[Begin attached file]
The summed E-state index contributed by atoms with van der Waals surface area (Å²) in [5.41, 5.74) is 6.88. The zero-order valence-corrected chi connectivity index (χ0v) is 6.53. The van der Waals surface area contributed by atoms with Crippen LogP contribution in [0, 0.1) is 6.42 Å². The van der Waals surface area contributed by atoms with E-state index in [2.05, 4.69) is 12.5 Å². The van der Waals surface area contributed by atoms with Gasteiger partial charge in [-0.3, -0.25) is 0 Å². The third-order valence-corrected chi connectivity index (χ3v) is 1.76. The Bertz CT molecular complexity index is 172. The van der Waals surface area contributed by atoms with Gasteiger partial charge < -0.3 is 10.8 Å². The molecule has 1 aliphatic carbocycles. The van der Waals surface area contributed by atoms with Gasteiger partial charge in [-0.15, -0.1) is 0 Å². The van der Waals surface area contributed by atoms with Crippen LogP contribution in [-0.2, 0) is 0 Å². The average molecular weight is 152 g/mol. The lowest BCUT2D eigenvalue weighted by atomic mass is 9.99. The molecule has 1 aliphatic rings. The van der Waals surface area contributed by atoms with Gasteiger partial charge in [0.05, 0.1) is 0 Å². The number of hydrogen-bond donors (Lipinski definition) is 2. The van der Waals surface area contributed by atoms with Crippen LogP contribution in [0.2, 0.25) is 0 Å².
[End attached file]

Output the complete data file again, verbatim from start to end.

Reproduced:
The summed E-state index contributed by atoms with van der Waals surface area (Å²) in [5.41, 5.74) is 6.88. The zero-order valence-corrected chi connectivity index (χ0v) is 6.53. The van der Waals surface area contributed by atoms with Crippen LogP contribution in [0, 0.1) is 6.42 Å². The van der Waals surface area contributed by atoms with E-state index in [2.05, 4.69) is 12.5 Å². The van der Waals surface area contributed by atoms with Gasteiger partial charge in [-0.3, -0.25) is 0 Å². The third-order valence-corrected chi connectivity index (χ3v) is 1.76. The Bertz CT molecular complexity index is 172. The van der Waals surface area contributed by atoms with Gasteiger partial charge < -0.3 is 10.8 Å². The molecule has 1 aliphatic carbocycles. The van der Waals surface area contributed by atoms with Gasteiger partial charge in [-0.15, -0.1) is 0 Å². The van der Waals surface area contributed by atoms with Crippen LogP contribution in [-0.2, 0) is 0 Å². The average molecular weight is 152 g/mol. The lowest BCUT2D eigenvalue weighted by atomic mass is 9.99. The molecule has 1 aliphatic rings. The van der Waals surface area contributed by atoms with Gasteiger partial charge in [0.05, 0.1) is 0 Å². The number of hydrogen-bond donors (Lipinski definition) is 2. The van der Waals surface area contributed by atoms with Crippen LogP contribution in [0.2, 0.25) is 0 Å².